Element teacher = doc.createElement("teacher");
   teacher.setAttribute("name", "Jones");
   Element student1 = doc.createElement("student");
   Element student2 = doc.createElement("student");
   student1.setAttribute("name", "Bob");
   student2.setAttribute("name", "Sue");
   teacher.appendChild(student1);
   teacher.appendChild(student2);
   ..

Yech! Very noisy and very flat. We don't get a real sense of structure of the data from looking at the code, and we are wallowing in implementation details of the API, with method calls like setAttribute, appendChild and createElement.

Groovy supplies a MarkupBuilder() out of the box. Let's look at how we would generate the same XML as above using Groovy.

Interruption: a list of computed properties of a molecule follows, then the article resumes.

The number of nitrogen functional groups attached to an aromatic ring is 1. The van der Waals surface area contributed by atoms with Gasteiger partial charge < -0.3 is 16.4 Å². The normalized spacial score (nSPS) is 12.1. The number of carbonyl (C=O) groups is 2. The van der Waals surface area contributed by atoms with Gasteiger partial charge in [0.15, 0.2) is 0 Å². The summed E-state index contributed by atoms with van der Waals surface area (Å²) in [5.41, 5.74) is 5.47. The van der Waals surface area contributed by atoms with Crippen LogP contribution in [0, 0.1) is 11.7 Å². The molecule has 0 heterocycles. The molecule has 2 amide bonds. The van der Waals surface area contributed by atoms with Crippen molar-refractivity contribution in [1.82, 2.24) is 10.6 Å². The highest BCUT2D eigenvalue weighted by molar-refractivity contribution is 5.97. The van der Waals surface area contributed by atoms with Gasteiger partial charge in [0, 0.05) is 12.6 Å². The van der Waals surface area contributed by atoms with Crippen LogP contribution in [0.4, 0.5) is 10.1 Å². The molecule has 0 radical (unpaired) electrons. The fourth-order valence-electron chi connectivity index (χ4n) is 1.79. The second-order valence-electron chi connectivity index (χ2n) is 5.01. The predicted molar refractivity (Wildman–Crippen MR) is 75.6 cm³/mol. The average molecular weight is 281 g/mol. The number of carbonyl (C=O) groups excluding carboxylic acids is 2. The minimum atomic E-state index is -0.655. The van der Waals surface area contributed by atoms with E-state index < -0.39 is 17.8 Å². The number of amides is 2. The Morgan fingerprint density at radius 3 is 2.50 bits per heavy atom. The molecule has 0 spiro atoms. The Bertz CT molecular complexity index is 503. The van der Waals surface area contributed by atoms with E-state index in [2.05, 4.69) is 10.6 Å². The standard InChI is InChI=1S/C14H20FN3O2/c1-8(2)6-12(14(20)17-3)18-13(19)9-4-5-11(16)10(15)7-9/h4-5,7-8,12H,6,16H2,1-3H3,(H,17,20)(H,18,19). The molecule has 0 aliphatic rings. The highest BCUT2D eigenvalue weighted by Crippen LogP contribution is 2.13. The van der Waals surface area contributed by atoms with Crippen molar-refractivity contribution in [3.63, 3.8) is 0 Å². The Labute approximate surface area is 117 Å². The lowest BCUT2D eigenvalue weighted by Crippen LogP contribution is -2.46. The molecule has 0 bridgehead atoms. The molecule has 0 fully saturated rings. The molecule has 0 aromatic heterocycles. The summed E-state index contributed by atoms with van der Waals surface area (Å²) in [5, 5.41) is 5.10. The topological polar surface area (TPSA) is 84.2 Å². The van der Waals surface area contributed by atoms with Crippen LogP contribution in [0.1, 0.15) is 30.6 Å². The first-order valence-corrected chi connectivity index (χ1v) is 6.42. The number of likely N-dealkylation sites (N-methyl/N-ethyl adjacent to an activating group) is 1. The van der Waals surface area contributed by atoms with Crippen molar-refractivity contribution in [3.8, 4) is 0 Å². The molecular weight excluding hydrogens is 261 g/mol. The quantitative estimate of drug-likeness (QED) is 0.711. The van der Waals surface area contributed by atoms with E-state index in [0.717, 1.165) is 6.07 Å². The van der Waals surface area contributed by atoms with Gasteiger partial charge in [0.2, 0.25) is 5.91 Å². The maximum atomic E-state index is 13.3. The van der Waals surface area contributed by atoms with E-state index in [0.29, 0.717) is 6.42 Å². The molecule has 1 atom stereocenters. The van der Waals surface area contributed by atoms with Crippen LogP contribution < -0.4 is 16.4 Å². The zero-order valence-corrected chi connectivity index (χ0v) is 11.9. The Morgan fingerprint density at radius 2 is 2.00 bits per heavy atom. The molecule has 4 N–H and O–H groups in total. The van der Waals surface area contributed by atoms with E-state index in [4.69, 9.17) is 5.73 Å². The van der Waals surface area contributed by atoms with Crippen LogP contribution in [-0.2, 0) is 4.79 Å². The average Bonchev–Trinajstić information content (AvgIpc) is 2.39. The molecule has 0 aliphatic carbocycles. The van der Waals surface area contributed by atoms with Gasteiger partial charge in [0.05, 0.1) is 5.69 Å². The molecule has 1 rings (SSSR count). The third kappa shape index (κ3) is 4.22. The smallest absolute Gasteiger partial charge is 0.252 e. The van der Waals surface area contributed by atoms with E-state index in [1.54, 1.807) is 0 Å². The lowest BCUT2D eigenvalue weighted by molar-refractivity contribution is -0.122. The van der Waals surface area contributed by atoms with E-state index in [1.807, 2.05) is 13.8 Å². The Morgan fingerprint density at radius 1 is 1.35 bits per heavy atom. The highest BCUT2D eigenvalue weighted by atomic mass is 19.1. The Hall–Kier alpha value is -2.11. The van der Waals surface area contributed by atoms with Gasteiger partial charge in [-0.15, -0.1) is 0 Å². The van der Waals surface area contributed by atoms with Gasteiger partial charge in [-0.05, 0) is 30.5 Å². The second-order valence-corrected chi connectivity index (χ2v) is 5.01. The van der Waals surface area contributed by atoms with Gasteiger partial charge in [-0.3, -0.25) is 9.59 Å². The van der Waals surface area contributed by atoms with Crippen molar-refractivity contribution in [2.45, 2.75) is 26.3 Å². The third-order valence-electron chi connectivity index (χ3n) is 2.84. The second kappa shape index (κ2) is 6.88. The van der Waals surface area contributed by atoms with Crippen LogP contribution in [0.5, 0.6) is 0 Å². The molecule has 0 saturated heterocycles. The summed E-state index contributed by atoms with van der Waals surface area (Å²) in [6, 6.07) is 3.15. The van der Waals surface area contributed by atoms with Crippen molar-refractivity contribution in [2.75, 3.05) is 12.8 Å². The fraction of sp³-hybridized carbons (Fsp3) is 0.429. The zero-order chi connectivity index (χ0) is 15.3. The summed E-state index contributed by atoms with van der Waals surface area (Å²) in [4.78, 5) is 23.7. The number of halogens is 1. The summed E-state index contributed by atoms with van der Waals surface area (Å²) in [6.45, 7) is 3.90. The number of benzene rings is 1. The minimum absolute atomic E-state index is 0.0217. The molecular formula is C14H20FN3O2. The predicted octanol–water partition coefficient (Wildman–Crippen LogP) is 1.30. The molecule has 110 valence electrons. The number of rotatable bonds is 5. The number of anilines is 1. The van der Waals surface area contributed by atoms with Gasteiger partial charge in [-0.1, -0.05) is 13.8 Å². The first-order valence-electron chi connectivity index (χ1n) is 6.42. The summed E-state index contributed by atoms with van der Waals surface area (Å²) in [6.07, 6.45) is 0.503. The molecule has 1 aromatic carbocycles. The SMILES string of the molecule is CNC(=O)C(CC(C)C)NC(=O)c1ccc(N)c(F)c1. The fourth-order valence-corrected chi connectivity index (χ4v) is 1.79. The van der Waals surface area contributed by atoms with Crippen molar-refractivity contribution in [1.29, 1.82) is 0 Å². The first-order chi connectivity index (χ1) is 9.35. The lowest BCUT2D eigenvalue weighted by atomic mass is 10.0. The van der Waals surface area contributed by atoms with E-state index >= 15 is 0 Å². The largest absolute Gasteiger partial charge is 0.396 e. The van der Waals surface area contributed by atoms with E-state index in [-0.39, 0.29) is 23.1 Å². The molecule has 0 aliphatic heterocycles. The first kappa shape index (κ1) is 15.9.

def builder = new groovy.xml.MarkupBuilder(writer)
   builder.teacher (name: "Jones") {
      student (name: "Bob") {}	
      student (name: "Sue") {}
   }

Definitely much cleaner and neater.

Looks too simple to work

It all looks a bit too simple to work, but in fact, if you look at my blog, Creating a Domain Specific Language with Groovy , you will see how you can use method interception and closure passing to create "pretend" methods and query their parameters, thus giving you the power to dynamically tailor behaviour. In this case, the methods "teacher" and "student" don't actually exist, but Groovy uses the calling mechanism to create the XML on the fly, as your code tries to call the methods. In the example above, it writes the resulting XML to the writer passed as a constructor parameter to the builder. This gives us an elegant way of constructing a structured XML document.

So what Else Can Builders Do?